Professional etiquette is one of those subjects that, to a certain extent, people just pick up along the way. Below are a few bits of advice from my own experience that might help jump-start the process and save some grief. Most of the suggestions are “no-brainers”; however, sometimes there are things that are irritating or frustrating to others that haven’t even occurred to us. Also, I am not trying to say I am the superlative example myself; in fact, many of these suggestions come as a result of learning from my own mistakes! The basic ideas are simple courtesy and care for our craft.
Section Etiquette & Professionalism
•Avoid playing, even in warm-up, another player’s solo or part.
•Avoid grimacing or rolling your eyes, no matter who makes a mistake (including yourself). Audiences notice these cues!
•Avoid doing anything that would be distracting or make another person uncomfortable while they’re playing and you’re not (talking loudly, moving around, gaping at them, playing their part softly, etc.).
•Make sure your part is prepared! Develop the reputation of being a consummate professional—someone who is reliable, someone who is pleasant to work with, and someone who will come in and consistently lay down the part.
•Play whatever you need to play in order to feel comfortable and warmed up; however, be warned that “show off” warm-ups (the flashiest concerto you know, the fastest technical exercise you can play, etc.) tend to bother some people.
•Don’t brag about how little you’ve practiced something—whether it’s an audition, competition, gig, or whatever. It’s not that cute. It’s not impressive.
•Count the rests. Don’t get into the habit of relying on someone else (or even a conductor’s cue, which can be unpredictable). On the other hand, don’t be a snob—be helpful if someone else loses his/her place while counting.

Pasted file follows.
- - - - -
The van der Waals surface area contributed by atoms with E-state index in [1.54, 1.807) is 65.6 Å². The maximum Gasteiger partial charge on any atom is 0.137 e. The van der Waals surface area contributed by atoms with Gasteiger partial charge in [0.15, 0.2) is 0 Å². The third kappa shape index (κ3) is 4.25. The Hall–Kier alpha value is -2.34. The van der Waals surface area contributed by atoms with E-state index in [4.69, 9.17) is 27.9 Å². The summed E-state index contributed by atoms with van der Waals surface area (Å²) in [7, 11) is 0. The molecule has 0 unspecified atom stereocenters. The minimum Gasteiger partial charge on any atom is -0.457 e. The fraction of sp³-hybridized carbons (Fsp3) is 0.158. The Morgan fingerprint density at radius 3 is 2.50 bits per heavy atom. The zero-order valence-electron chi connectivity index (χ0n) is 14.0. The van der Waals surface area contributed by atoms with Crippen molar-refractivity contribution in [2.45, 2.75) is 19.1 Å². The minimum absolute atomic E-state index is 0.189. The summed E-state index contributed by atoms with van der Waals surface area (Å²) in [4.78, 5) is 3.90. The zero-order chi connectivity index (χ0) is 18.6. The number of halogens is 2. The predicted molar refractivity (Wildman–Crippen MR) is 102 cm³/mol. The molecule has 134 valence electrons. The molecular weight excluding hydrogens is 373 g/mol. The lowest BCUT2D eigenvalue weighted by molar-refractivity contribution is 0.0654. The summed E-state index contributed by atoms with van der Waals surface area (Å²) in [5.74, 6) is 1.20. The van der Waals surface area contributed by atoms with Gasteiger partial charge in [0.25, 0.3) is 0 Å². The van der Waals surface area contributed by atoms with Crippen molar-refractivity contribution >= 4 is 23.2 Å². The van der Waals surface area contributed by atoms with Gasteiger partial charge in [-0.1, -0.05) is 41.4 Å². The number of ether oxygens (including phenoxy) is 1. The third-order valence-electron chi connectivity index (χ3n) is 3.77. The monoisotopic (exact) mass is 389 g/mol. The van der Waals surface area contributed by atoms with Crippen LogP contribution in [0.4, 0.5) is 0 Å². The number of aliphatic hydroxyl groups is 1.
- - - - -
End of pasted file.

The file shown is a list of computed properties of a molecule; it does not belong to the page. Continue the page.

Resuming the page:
•Be a professional. For rehearsals and performances, don’t just be on time—be early. Many successful musicians plan a time “buffer” of an extra 30 minutes to get to the gig (especially if it’s out of town), just in case they forget their music, get a flat tire, forget a mute, can’t find the place, or whatever. Being late for just 1 or 2 gigs, even if it wasn’t really your fault, is noticed.
•Don’t be cocky. Few people will put up with an egotist for very long, even in music. If you want to brag about yourself and drop names, tell it to your mother or your former teacher; let everybody else find out for themselves. It’s much more impressive that way.
•Shuffling your feet or clapping lightly on your leg is a nice courtesy when someone within the section or group plays something well, but avoid doing it in sarcasm when someone messes up.
•Be willing to compromise, particularly when it comes to intonation. It’s your job to be in tune and make quick adjustments. There’s no such thing as “Everybody else is out of tune except me.” It doesn’t matter if you have perfect pitch or your tuner is showing you’re right on A440. The correct pitch center is where the section or group is at the time. Don’t try to be a hero. Adjust!
•When it comes to asking a conductor questions during rehearsal, there really is such thing as a dumb question. Consult with your section leader first and consider whether it might be more appropriate to handle the question as a section or check the conductor’s score during a break.
•In general, in professional situations, keep your playing suggestions to yourself (unless someone solicits them or you are the section leader). If other players really want your opinion, they’ll ask.
•React respectfully to applause. The audience is trying to show appreciation when they applaud. Don’t ignore it, talk through it, or play through it. Acknowledge it politely.
•As you interact with people from the audience after the performance, accept compliments gracefully—Don’t say, “No, it was really bad…that’s the worst I’ve played…” In the words of Wynton Marsalis, “Never deny a compliment after a performance. Say thank you!”